Birth of a Nation

Submitted by ub on Mon, 04/04/2016 - 19:25

US President Woodrow Wilson was a progressive Democrat who introduced liberal reforms at home, fought for democratic liberties and human rights abroad. But on race relations he was regressive, which had long been forgotten.

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Wilson's good friend and longtime confidant Thomas Dixon penned the period novel, “The Clansman" He claimed to be conservative politically, as well as religiously and fought against extending political rights to African Americans.
He promoted fear that social equality would inevitably result in miscegenation, where sexual relations, marriage or otherwise between people from two different races. During fifteen years of his writing career, he made fortunes, but not until now Dixon's works were tucked away in relative obscurity.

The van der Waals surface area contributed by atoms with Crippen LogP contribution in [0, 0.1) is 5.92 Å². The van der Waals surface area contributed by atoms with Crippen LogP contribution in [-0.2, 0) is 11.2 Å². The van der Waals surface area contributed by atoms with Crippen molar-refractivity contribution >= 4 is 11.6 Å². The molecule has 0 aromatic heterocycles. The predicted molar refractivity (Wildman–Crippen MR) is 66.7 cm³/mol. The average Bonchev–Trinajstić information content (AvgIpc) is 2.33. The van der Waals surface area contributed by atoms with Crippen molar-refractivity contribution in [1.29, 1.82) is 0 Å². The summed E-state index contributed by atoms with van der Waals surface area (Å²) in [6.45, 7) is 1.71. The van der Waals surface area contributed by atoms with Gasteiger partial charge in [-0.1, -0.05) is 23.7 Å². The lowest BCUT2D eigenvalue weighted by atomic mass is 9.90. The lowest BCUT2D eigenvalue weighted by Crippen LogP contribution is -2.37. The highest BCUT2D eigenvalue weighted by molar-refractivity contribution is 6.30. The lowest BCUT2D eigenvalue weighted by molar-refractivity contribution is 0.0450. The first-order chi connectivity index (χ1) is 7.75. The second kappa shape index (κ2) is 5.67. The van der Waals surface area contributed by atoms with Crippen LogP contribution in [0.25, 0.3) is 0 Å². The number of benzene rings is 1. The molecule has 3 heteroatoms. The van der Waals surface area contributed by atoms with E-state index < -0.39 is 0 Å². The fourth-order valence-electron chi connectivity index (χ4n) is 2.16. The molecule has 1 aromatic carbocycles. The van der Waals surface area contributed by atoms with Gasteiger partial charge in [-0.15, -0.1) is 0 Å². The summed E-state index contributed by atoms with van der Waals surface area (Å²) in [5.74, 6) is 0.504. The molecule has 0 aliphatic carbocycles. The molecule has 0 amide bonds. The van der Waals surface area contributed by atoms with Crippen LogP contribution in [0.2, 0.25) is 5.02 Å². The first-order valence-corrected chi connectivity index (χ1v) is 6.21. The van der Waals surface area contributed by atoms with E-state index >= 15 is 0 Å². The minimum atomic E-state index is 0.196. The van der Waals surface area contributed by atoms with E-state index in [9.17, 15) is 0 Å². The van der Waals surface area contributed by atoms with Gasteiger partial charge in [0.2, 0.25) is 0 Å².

Birth of a Nation in 8 Minutes

Using quotations from Wilson’s scholarly writings, the silent film, Birth of a Nation denounced the Reconstruction period in the South when blacks held elective office in several states. It hailed the rise of the Ku Klux Klan white society’s recovery from the humiliation and suffering to which the federal government and the “carpetbaggers” had subjected it after its defeat in the Civil War. The film depicted African-Americans as uncouth and uncivilized.

Watch the following film by D.W. Griffith: Birth of a Nation (1915)

Submitted by Anonymous (not verified) on Tue, 04/05/2016 - 11:36


Princeton says it will better contextualize Woodrow Wilson's legacy. What will that look like?